EMCrit -

Peter--yes

Amil B. -

Are the any studies comparing venous blood gas lactate versus venous gray top lactate? From what I understand, the previous comparisons have been between arterial and venous. The gas comes back quicker, but is there a difference quantitatively? If so, which is considered “gold standard “?

EMCrit -

Amil, Have not seen a study, only reports of simultaneously drawn samples. There are at least 3 studies comparing arterial and venous on same blood gas machine showing no discrepancy. By inference the problem therefore is the machine not the source. There is a difference, blood gas machine is what all of the egdt studies and lactate clearance studies have used.

steve r. -

Hi Scott

I have spoken with our lab regarding lactic acid samples and found that we are running them in lab with assay, not on blood gas machine (both arterial and venous smaples run this way at our facility). We are a small community hospital and it seems cost is not insignificant to set up system to run on blood gas machine. Do we need to consider switching how we analze lactic acid, regardless of cost??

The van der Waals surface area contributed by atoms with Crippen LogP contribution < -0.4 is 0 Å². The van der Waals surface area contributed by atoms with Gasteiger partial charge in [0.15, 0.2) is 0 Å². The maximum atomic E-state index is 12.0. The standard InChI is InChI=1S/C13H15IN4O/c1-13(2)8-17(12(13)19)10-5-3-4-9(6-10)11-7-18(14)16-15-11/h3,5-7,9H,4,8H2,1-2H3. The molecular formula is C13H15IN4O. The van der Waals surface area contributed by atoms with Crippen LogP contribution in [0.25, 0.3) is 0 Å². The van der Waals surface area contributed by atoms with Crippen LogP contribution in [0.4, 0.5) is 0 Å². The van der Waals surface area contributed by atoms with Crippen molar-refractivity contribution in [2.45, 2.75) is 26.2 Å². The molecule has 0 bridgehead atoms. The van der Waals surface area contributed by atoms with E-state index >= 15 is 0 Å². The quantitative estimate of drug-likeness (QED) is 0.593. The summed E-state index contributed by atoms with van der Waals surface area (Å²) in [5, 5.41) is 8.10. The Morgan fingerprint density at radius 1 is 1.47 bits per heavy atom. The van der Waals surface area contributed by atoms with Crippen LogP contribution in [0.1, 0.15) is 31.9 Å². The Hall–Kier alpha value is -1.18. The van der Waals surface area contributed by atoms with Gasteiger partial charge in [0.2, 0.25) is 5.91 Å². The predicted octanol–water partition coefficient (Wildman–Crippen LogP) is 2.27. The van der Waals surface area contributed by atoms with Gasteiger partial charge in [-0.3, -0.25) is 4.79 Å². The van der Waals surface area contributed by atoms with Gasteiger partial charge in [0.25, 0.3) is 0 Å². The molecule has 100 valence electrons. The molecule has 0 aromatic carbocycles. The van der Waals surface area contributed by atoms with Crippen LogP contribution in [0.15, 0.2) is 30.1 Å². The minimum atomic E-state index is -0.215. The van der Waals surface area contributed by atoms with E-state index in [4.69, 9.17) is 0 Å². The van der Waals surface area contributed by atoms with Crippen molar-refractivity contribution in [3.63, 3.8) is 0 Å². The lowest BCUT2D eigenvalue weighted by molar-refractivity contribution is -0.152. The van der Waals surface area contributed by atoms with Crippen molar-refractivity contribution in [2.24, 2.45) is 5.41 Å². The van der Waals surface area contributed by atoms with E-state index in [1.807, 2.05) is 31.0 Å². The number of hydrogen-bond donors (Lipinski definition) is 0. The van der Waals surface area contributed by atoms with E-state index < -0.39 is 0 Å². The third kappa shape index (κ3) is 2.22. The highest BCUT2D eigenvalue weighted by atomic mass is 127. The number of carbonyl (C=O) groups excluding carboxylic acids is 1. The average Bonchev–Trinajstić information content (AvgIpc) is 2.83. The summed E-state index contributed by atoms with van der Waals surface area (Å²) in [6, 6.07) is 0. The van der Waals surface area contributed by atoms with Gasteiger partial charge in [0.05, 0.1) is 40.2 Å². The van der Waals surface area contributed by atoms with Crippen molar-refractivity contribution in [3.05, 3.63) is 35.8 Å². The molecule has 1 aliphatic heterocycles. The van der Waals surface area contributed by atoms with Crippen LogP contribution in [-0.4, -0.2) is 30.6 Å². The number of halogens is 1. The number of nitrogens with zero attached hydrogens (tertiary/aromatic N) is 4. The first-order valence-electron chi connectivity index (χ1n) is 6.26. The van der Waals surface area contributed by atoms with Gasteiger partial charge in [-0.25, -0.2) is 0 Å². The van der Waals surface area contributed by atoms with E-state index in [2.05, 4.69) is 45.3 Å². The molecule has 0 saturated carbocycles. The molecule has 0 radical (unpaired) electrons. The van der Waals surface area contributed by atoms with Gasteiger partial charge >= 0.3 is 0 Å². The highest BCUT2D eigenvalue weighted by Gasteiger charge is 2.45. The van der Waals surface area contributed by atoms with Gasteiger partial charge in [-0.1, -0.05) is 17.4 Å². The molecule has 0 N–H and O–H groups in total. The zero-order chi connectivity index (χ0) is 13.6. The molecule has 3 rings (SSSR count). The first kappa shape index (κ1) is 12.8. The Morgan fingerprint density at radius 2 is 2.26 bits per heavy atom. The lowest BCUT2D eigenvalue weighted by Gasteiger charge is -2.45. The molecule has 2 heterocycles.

Thanks

Steve

EMCrit -

Steve, On this particular issue, I would say cost is so negligible as to be a non-issue. Machine costs less than $20,000. Samples will cost less than current lactate testing. Also opens the door to <10 minute INR, K, HCT, etc.

Jeffrey D., P.A. -

Hey Scott, I brought this up with our lab and ER director, and they are looking for any papers, studies or statements to this matter to help facilitate this change to using the cooximeter instead of the assay. Are there any?

EMCrit -

Jeffrey,

The Jones trial and the Rivers trial both used venous on blood gas analyzer:

These 3 used arterial and venous on the same machines:
19. Lavery RF, Livingston DH, Tortella BJ, Sambol JT, Slomovitz BM, Siegel JH. The utility of venous
lactate to triage injured patients in the trauma center. J Am Coll Surg 2000;190:656-
64.
20. Younger JG, Falk JL, Rothrock SG. Relationship between arterial and peripheral venous lactate levels.
Acad Emerg Med 1996;3:730-
4.
21. Middleton P, Kelly AM, Brown J, Robertson M. Agreement between arterial and central venous
values for pH, bicarbonate, base excess, and lactate. Emerg Med J 2006;23:622-
4

Pamela S. -